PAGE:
Due to my job situations, I moved recently. I had a lot of personal property. I had lived in my previous apartment for seven years and even though I had given away books at various times, mostly I had pretty much been hoarding stuff. Not really in the psychological problem sense, but I had a lot of things I had no real use for.
Therefore I gave away a huge chunk of it. I gave away well over a 1000 CDs, I gave away around hundred World of Darkness books, I ditched a lot of books, and about two thirds of my boardgame collection (around 80 games, I believe) and that was only the beginning.
However, I did not give away or get rid of any of my DVDs or BluRays. And here’s why.
Admittedly, part of the reason is that I just enjoy looking at them. They represent countless hours of human toil to bring something unique and interesting into the world. Sometimes they succeed on a budget I could get my hands on in a week, other times they fail with budget of hundreds of millions (although, obviously, I tend to avoid the latter). Still, it’s someone’s vision they attempted to bring to life. And I just enjoy that basic idea of trying to do that. Those 3000 or so movies on my shelves represent that nicely. However, this doesn’t really justify the room they take up.
Secondly, I like movies. I guess that’s obvious, but I like weird little movies. The last movie I had time to watch was The Lure, a Polish film about human-eating mermaids, who end up working in a nightclub, where one of them falls in love, while the other struggles with the need for human flesh. Oh, and it’s a musical.
Now, while Netflix does provide us with some of these, like a small Spanish film, Skins (which you should take a look at, if you are interested in weird movies), they still generally emphasize movies they can sell to mass audiences. At least mostly. Of course, I live in Finland, which is a small market, so my experience might differ from elsewhere (I mean, the 100000 or so titles they had when they first started as a DVD rental service would probably work for even myself, however, based on this article, things aren’t good elsewhere either, if my personal collection might be larger than their offerings in the near future, if it isn’t already), but in general I can’t use it most of the time. Sure, I have a subscription for Netflix and I do watch a lot of their movies, but it’s not nearly as varied and wide a selection as I would like. Other streaming services have the same problem and I it’s quite understandable. They want to make money, so they try to go for the lowest common denominator. I’m not the part of the market they go for.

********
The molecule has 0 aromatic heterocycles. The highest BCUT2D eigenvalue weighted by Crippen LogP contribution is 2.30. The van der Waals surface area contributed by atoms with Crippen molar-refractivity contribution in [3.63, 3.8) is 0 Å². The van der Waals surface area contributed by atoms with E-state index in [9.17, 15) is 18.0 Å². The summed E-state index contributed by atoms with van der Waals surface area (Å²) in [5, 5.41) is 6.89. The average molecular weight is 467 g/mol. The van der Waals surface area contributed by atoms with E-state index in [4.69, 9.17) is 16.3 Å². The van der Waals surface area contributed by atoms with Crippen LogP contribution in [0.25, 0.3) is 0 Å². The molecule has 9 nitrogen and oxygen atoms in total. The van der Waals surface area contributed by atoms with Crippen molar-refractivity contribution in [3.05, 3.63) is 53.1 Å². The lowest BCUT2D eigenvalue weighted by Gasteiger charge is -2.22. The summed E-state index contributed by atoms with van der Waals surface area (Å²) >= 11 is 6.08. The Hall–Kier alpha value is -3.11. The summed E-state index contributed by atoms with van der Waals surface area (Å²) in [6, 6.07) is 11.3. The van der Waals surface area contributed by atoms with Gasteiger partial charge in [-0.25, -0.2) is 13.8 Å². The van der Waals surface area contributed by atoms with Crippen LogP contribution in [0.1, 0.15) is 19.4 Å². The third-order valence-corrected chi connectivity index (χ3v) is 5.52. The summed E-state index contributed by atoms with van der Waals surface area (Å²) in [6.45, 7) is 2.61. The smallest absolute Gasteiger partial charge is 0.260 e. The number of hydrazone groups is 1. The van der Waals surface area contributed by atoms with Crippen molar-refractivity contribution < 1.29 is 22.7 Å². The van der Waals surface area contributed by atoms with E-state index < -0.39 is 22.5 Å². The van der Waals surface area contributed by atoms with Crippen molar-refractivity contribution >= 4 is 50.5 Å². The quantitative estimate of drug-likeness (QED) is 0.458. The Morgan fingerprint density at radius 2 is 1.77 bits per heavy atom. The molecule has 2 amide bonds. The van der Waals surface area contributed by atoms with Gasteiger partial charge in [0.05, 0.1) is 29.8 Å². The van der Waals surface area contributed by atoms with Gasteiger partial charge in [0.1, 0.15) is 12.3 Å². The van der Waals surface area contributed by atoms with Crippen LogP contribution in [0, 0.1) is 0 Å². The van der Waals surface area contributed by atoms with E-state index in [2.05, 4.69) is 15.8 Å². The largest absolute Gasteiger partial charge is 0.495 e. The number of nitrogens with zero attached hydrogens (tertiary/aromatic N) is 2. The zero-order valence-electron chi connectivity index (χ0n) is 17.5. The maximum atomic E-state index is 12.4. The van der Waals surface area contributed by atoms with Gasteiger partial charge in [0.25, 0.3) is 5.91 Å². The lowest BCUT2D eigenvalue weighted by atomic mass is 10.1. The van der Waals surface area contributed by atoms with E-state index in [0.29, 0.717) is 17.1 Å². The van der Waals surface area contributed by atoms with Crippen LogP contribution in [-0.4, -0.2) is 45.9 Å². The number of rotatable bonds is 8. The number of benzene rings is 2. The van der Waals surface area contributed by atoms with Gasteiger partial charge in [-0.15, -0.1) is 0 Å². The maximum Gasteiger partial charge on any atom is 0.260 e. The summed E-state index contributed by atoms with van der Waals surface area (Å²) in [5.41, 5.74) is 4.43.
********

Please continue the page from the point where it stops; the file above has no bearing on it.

Then, there’s a problem I learned about recently. Sometimes the rights of movies just fall into a limbo of sorts. The paperwork might be missing, so no-one really know who has the distribution rights. This is especially common with companies, which have gone bankrupt and thus haven’t necessarily had a reason to keep their paperwork in order.
So, that’s why we don’t have access to certain movies on DVD anymore. They are out of print, because no-one is quite sure whether they can publish them. And if you don’t know, you don’t really want to ask around, because you don’t really know what kind of paperwork others will produce in such a situation.
Therefore, there are movies we don’t really have access to. Unless, you bought a copy when they were available (if they ever were).
Yes, having a huge library of DVDs, like myself, isn’t really a good idea for most. It’s costly, takes up a lot of space (which is more costly, again), requires equipment to be of any use and is becoming quickly obsolete. Still, I’m not going to let go of mine. In fact, I will still try to build it up in the future. I don’t know how I’m going to be sure I can still use them in the future, but I guess I’ll have to buy a bunch of BluRay-players and store them somewere.
I’ve already moved into a bigger apartment once, because the collection was taking too much space, so I might have to do that in the future as well, so I guess I’ll have to become rich or something.